'The Bang Bang Club,' Tim Hetherington, and Bearing Witness

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Photojournalists put their lives in danger so that suffering in the world and the courage of our soldiers might be less invisible

Thursday night, a picture called "The Bang Bang Club" made its U.S. premiere at the Tribeca film festival in New York. The film is based on a book of the same title, the 2000 memoir of two photojournalists - Greg Marinovich, played by Ryan Phillipe, and Joao Silva, taken up by Neels Van Jarsveld - who, together, comprise half a quartet of photojournalists - the Bang-Bang Club - that rose to renown in the early 1990's amid the dismantling of Apartheid in South Africa. Two won Pulitzers during the span. One, Kevin Carter, played terrifically by Taylor Kitsch, committed suicide before the story ran its course, and another was gunned down amid township violence. The real Silva lost both legs last October while shooting for the New York Times in Afghanistan. Rich material, to say the least.
 
It is bitterly ironic that the film finds its way to theaters days after the world lost Tim Hetherington and Chris Hondros, two of its more talented and intrepid war photographers. Hondros's final images from Misrata, where he was killed on Wednesday, are stunning, flame-filled frames. Hetherington's documentary, "Restrepo," filmed with Vanity Fair's Sebastian Junger over a ten-month deployment with the 101st Airborne in Afghanistan's Korengal Valley, the so-called valley of death, is the single film that the American public most needs to see.
 

@TimHetherington: "The question is, how do we get people to engage w/ ideas of conflict? How do we get people to think about Afghanistan?" August 23, 2010 [1]

 
Hetherington's mission, like Silva and Marinovich's in the townships of South Africa two decades before, was to beg the world's attention. In the last year, the devastation in Japan; the Arab Spring in Tahrir Square; and the disaster in the Gulf of Mexico, have reaffirmed that words and grainy cell phone images have the tendency to fall short amid the cataclysmic. Rugged and daring shooters, no matter the proliferation or quality of digital cameras, remain our eyes to the world - the startlingly few capable of photos so jarring that we, atop couches and porches, can nearly smell the flame.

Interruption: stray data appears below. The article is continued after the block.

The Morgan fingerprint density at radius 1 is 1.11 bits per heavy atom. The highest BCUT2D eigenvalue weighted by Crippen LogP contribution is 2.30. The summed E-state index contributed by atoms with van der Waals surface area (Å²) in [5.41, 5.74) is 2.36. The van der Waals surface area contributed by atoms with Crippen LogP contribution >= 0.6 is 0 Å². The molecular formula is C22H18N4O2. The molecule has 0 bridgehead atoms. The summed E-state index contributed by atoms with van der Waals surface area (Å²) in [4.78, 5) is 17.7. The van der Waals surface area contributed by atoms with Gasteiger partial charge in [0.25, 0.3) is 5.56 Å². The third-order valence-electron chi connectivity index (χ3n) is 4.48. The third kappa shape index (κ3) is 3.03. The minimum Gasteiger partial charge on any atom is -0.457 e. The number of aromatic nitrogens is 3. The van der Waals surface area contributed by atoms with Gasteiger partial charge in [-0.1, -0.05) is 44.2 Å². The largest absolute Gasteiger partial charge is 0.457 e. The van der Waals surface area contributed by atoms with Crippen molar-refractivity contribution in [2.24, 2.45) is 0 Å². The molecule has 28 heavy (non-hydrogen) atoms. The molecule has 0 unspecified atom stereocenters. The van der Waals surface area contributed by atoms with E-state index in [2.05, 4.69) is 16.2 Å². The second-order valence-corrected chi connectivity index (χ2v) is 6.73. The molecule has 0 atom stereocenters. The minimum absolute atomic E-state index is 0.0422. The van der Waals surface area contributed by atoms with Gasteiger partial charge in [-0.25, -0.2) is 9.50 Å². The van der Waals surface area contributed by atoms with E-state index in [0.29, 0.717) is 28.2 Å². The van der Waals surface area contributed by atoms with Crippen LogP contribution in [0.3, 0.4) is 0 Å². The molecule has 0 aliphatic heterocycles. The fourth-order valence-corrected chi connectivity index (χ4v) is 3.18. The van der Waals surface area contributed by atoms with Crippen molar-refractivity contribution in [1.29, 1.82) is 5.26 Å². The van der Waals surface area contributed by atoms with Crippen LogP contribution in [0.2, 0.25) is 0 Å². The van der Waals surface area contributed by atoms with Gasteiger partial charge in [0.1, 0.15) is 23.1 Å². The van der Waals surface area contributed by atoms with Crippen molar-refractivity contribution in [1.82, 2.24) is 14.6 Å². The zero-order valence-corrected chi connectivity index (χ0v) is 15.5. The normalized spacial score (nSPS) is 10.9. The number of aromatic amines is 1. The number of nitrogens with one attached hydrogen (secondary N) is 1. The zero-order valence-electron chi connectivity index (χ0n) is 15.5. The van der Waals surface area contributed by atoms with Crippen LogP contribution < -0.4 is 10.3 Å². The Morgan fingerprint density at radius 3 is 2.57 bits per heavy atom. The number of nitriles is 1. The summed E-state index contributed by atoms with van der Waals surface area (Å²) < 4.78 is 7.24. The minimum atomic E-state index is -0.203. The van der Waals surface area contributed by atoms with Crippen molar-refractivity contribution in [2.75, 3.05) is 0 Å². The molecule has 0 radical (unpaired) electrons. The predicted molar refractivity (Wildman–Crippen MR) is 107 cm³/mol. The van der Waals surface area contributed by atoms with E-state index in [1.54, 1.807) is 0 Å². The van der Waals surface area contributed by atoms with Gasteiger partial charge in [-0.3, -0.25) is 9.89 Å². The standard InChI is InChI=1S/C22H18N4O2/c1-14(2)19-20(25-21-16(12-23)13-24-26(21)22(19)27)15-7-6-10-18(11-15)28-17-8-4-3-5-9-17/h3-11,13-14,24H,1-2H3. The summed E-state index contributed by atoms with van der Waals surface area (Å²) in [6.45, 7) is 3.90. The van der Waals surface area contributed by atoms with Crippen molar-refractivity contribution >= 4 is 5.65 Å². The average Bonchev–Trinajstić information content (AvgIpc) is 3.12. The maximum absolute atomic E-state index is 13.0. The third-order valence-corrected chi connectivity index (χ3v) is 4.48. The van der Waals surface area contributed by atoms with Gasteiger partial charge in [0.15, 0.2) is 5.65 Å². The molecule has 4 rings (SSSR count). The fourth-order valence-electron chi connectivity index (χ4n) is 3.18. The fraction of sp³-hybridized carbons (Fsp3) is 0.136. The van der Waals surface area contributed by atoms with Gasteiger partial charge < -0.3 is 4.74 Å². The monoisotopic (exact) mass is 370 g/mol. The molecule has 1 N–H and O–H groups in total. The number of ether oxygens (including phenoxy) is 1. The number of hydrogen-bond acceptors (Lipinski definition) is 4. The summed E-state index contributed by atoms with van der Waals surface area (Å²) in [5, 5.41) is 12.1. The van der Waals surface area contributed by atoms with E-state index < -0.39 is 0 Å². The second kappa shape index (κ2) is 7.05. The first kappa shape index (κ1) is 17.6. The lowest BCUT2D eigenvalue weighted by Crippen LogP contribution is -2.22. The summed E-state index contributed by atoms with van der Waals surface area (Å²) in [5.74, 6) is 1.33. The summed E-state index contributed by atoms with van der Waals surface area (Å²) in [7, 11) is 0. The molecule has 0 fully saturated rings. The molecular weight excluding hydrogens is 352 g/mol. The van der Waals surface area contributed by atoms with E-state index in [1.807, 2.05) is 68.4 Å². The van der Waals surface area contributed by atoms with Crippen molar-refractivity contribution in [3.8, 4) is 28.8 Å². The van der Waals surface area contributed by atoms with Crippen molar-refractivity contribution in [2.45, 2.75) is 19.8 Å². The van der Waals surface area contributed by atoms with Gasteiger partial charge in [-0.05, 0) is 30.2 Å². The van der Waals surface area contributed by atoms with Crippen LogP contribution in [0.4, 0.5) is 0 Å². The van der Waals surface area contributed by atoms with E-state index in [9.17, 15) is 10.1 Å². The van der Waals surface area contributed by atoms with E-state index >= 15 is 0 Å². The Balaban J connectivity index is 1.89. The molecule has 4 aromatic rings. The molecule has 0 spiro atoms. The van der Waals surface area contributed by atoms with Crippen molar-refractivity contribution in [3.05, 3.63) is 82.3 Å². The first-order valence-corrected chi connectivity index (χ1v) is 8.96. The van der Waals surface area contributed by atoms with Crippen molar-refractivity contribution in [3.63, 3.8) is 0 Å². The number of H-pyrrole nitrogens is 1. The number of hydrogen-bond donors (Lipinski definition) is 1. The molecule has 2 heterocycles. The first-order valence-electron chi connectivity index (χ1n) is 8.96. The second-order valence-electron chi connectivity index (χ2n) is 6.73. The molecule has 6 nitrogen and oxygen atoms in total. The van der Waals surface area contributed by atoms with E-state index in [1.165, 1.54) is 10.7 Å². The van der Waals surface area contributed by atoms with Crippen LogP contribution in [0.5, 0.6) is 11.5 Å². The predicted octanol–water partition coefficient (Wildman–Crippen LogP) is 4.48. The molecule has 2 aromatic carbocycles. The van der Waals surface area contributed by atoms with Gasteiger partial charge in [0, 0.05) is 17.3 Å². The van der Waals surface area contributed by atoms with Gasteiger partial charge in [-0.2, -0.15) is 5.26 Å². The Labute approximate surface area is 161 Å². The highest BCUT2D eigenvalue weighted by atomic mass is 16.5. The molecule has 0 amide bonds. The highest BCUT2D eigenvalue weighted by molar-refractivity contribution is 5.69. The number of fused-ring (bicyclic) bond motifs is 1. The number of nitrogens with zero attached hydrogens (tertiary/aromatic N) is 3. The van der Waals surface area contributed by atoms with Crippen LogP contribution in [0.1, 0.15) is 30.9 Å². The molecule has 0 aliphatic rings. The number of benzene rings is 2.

@TimHetherington: "I think the most important thing we present is an intimate portrayal of soldiers. #Infidel http://ow.ly/2HRnt." September 30, 2010

 
The US has been at war for the last ten years, and for most of that decade - the present moment included - the war has remained removed from the collective conscience. The burden has been met by a narrow few, and their silent suffering is matched by profound frustration with the silent majority's indifference.
 

@TimHetherington: "We are making so many images, but we aren't actually connecting these images...We aren't mining it enough to make it into audiences' minds." August 16, 2010

 
Last March, Marine General John F. Kelley, who had lost his son to a landmine in Afghanistan four days prior, gave voice to their frustration:
 

"Their struggle is your struggle," he told the ballroom crowd of former Marines and local business people. "If anyone thinks you can somehow thank them for their service, and not support the cause for which they fight - our country - these people are lying to themselves. . . . More important, they are slighting our warriors and mocking their commitment to this nation."
 
"They hold in disdain those who claim to support them but not the cause that takes their innocence, their limbs and even their lives," he said.
 
"We are in a life-and-death struggle, but not our whole country," he told the crowd. "One percent of Americans are touched by this war. Then there is a much smaller club of families who have given all."

          
Hondros, Hetherington, and Marinovich ran into the flames so that we might all bear witness, so that suffering of the world and the courage of our soldiers might not remain silent. But if we look the other way, or worse, if we look but then remain silent, we fail them and their work.
 
General Kelley, when later asked to clarify his speech, said:
 

"I just think if you are against the war, you should somehow try to change it," he said. "Fight to bring us home."